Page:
While recovery efforts continue in Western Alaska from a historic September storm, the next weather event is expected to arrive today, Sept. 21, and tomorrow. But forecasters say this fall storm will be more typical and not nearly as alarming.

“It’s going to have wind, it’s going to have rain. I want to stress this is not a tropical storm, or an ex-anything. It’s kind of what we might expect for a late September storm,” climatologist Rick Thoman with the Alaska Center for Climate Assessment and Policy said.

Like Thoman said, the National Weather Service is calling for minimal impacts to Western Alaska. NWS issued high surf advisories Sept. 21 from the Yukon Delta to St. Lawrence Island and into the Norton Sound through the afternoon of Sept. 22. This fall storm is expected to bring higher waves with beach erosion, more rain and fog. NWS does not expect additional flooding at this point.

Beyond that, Thoman said there has been some discussion, including from Governor Mike Dunleavy, about a possible typhoon from Japan hitting the Bering Strait region next week.

“Typhoon Nanmadol, which is a major typhoon moving into southern Japan right now, that does not look to have any significant chance of affecting our weather at all. It’s probably going to dissipate south of Kamchatka, there’s a slight chance it could hold together and move along the Aleutians, but Nanmadol is not going to be a factor for our weather,” Thoman said.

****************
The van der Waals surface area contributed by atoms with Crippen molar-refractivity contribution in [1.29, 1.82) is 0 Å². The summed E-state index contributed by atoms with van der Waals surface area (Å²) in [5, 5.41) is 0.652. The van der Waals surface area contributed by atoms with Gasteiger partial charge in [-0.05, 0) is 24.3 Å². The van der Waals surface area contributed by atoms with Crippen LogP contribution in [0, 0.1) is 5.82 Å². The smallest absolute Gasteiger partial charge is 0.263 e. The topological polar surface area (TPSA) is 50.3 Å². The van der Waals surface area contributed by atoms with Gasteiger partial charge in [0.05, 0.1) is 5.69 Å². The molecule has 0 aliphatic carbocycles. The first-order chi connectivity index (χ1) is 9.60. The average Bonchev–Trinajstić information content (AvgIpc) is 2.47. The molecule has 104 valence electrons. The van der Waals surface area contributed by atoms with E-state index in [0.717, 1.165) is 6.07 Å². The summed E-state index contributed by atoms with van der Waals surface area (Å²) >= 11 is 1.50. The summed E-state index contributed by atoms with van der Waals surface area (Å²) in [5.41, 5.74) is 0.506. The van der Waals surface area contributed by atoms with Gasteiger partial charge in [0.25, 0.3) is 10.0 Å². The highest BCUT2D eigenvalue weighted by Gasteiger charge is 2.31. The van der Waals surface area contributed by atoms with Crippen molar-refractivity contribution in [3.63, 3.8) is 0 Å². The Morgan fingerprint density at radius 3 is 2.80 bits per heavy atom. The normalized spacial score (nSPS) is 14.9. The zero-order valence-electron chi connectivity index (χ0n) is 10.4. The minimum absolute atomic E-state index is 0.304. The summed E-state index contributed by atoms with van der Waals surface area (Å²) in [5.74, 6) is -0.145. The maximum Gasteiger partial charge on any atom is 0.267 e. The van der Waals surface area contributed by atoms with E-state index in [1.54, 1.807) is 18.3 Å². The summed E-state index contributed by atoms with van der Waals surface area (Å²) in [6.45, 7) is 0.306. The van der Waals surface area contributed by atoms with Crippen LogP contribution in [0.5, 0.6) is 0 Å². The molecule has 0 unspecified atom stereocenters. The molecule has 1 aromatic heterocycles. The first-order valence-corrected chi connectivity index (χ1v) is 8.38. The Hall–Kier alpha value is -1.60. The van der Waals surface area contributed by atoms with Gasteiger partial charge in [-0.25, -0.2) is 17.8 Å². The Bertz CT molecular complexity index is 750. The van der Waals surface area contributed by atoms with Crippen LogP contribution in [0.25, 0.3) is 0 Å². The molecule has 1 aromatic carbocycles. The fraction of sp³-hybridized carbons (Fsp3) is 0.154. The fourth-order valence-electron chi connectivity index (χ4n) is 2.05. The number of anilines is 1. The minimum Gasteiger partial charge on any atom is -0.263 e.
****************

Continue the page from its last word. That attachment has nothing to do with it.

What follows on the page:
In the coming days Western Alaska should have more time to focus on recovery from the last storm rather than prepping for another one, according to Thoman. However, the wind and decreased visibility from this new storm today could hinder flying as various emergency supplies are being flown to communities in need.

Image at top: The National Weather Service issued a high surf advisory for Sept. 21-22. Image courtesy of NWS Fairbanks.

1 Comment

  1. Sue Steinacher on September 21, 2022 at 10:27 am

    The recent storm does not appear to be getting much National coverage. I hear about Puerto Rico, but our storm slammed into a region you could stack four Puerto Rico’s end to end in – and winter in the Arctic and sub-Arctic is just around the corner.

    Is there anything KNOM can do to get National news paying attention? Probably not – but hoping!

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